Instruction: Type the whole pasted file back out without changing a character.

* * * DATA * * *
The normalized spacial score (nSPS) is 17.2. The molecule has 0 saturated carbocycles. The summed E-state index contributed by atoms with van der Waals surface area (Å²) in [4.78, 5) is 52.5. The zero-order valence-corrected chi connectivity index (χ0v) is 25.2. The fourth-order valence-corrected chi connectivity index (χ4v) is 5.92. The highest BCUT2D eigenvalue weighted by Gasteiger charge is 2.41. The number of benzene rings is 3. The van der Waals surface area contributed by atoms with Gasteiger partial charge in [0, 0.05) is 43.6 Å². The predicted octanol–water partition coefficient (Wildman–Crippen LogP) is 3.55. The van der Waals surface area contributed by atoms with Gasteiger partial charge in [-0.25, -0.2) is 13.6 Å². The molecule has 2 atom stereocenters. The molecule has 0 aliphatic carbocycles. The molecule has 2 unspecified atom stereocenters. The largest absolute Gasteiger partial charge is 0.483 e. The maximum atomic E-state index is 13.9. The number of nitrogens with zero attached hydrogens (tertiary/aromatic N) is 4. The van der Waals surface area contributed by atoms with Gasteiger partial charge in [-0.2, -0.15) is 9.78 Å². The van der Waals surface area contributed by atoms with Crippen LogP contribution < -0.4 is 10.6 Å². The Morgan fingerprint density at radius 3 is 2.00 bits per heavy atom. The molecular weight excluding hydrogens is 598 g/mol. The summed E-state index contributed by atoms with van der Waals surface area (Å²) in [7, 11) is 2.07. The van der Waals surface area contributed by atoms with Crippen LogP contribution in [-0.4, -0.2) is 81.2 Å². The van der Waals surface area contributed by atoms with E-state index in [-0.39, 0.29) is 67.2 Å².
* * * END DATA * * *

The normalized spacial score (nSPS) is 17.2. The molecule has 0 saturated carbocycles. The summed E-state index contributed by atoms with van der Waals surface area (Å²) in [4.78, 5) is 52.5. The zero-order valence-corrected chi connectivity index (χ0v) is 25.2. The fourth-order valence-corrected chi connectivity index (χ4v) is 5.92. The highest BCUT2D eigenvalue weighted by Gasteiger charge is 2.41. The number of benzene rings is 3. The van der Waals surface area contributed by atoms with Gasteiger partial charge in [0, 0.05) is 43.6 Å². The predicted octanol–water partition coefficient (Wildman–Crippen LogP) is 3.55. The van der Waals surface area contributed by atoms with Gasteiger partial charge in [-0.25, -0.2) is 13.6 Å². The molecule has 2 atom stereocenters. The molecule has 0 aliphatic carbocycles. The molecule has 2 unspecified atom stereocenters. The largest absolute Gasteiger partial charge is 0.483 e. The maximum atomic E-state index is 13.9. The number of nitrogens with zero attached hydrogens (tertiary/aromatic N) is 4. The van der Waals surface area contributed by atoms with Gasteiger partial charge in [-0.2, -0.15) is 9.78 Å². The van der Waals surface area contributed by atoms with Crippen LogP contribution < -0.4 is 10.6 Å². The Morgan fingerprint density at radius 3 is 2.00 bits per heavy atom. The molecular weight excluding hydrogens is 598 g/mol. The summed E-state index contributed by atoms with van der Waals surface area (Å²) in [7, 11) is 2.07. The van der Waals surface area contributed by atoms with Crippen LogP contribution in [-0.4, -0.2) is 81.2 Å². The van der Waals surface area contributed by atoms with E-state index in [-0.39, 0.29) is 67.2 Å².